April 16, 2008
Pg. 8 Foreign aid called security issue
By Sara A. Carter, The Washington Times
Pentagon officials are seeking authority, now held by the State Department, to oversee funding for foreign militaries.
The State Department agrees with the change, but some lawmakers are concerned.
Defense Secretary Robert M. Gates yesterday asked members of the House Armed Services Committee to approve the change.
"For a long time, programs like the State Department's foreign military financing were of minimal interest to the U.S. armed forces," Mr. Gates told the committee. "That our military would one day need to build large amounts of partner capacity to fulfill its mission is something that was not anticipated. ... The attacks of 9/11 and the operations that have followed around the globe reinforced to military planners that the security of America's partners is essential to America's own security."
Three years ago, Congress authorized a Defense Department pilot program, known as Section 1206, to train and equip foreign militaries for counter-terrorism or stability operations, along with another three-year program that allowed the State Department to redirect Pentagon funds for governance, training and equipping, and other stabilization programs.
Section 1206 "provides commanders a means to fill long-standing gaps in the effort to help other nations build and sustain" military forces, allowing the State and Defense departments to respond in months rather than years, Mr. Gates said.
Mr. Gates said the program has provided "urgently needed parts and ammunition" to the Lebanese army to defeat al Qaeda-affiliated terrorists in a Palestinian refugee camp and supplied helicopter spare parts, night-vision devices and night-flight training for Pakistani special forces to fight al Qaeda in the northwestern territories.
Mr. Gates and Secretary of State Condoleezza Rice told House members that their agencies must work together to deal with global security challenges. The State Department traditionally has overseen the foreign military assistance program.
Committee Chairman Ike Skelton, Missouri Democrat, noted widespread support for the Pentagon and State Department proposals but also "some concern" that "had to do with what appears to be the migration of State Department activities to the Defense Department."
Rep. Duncan Hunter of California, the ranking Republican on the committee, said the Defense Department would be taking on what he sees are State Department roles.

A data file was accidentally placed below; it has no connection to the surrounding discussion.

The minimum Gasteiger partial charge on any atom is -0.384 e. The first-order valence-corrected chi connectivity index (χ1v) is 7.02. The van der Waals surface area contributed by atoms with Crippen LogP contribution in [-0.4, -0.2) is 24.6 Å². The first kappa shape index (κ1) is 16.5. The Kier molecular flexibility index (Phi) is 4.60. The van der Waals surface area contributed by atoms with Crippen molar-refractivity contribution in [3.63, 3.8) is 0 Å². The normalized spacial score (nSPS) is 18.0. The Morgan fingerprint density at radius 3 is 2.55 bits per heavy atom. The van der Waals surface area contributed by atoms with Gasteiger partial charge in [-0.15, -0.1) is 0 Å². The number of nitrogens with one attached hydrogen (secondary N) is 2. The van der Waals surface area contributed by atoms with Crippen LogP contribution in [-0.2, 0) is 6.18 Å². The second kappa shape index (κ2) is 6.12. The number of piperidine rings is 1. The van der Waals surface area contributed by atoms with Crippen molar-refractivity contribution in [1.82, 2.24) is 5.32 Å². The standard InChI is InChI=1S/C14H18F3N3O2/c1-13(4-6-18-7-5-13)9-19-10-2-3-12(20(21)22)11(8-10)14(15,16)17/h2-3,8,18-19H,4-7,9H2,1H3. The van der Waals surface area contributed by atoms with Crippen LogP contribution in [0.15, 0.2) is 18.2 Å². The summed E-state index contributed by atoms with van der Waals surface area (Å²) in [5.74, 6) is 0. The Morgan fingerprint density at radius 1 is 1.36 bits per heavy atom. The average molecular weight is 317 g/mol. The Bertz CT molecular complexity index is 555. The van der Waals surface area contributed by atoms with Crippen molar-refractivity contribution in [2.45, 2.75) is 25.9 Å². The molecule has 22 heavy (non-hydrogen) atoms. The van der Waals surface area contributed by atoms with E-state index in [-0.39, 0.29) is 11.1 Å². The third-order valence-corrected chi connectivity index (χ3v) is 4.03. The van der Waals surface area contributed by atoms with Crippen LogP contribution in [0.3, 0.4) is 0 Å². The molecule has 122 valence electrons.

"Congress has recognized the need for the Defense Department to play in this foreign-assistance arena," Mr. Hunter said. "However, I note that Congress enacted many of these programs on a temporary basis," with the intent only to provide a "stopgap" measure.
Miss Rice said the State Department faced numerous challenges in helping civilians stabilize Afghanistan and other war-torn nations.
"We simply didn't have a civilian institution that could take on the task of providing stabilization in the wake of war or civil war," Miss Rice said. "As a result, I would be the first to say that our military did take on more tasks than perhaps would have been preferred. And we began some work when I was still national security adviser to think through how we might build a civilian institution that would be up to the task."
Miss Rice also testified on the State Department's fiscal 2009 budget, which requests 1,100 more Foreign Service officers and 300 more officers for the U.S. Agency for International Development.
The State Department also is looking for $249 million to develop a corps of diplomats, made up of federal workers and private-sector volunteers, to help with reconstruction in volatile areas such as Afghanistan and Iraq.
Mr. Hunter questioned the culture at the State Department, telling Miss Rice that employees voiced concern during a town-hall meeting that assignments to Baghdad's Green Zone were too dangerous and that the department was unable to fill nearly 42 vacancies.
"I was deeply offended myself and deeply sorry that these people who had self-selected into this town hall went out of their way, to my view, cast a very bad light on the Foreign Service," Miss Rice said.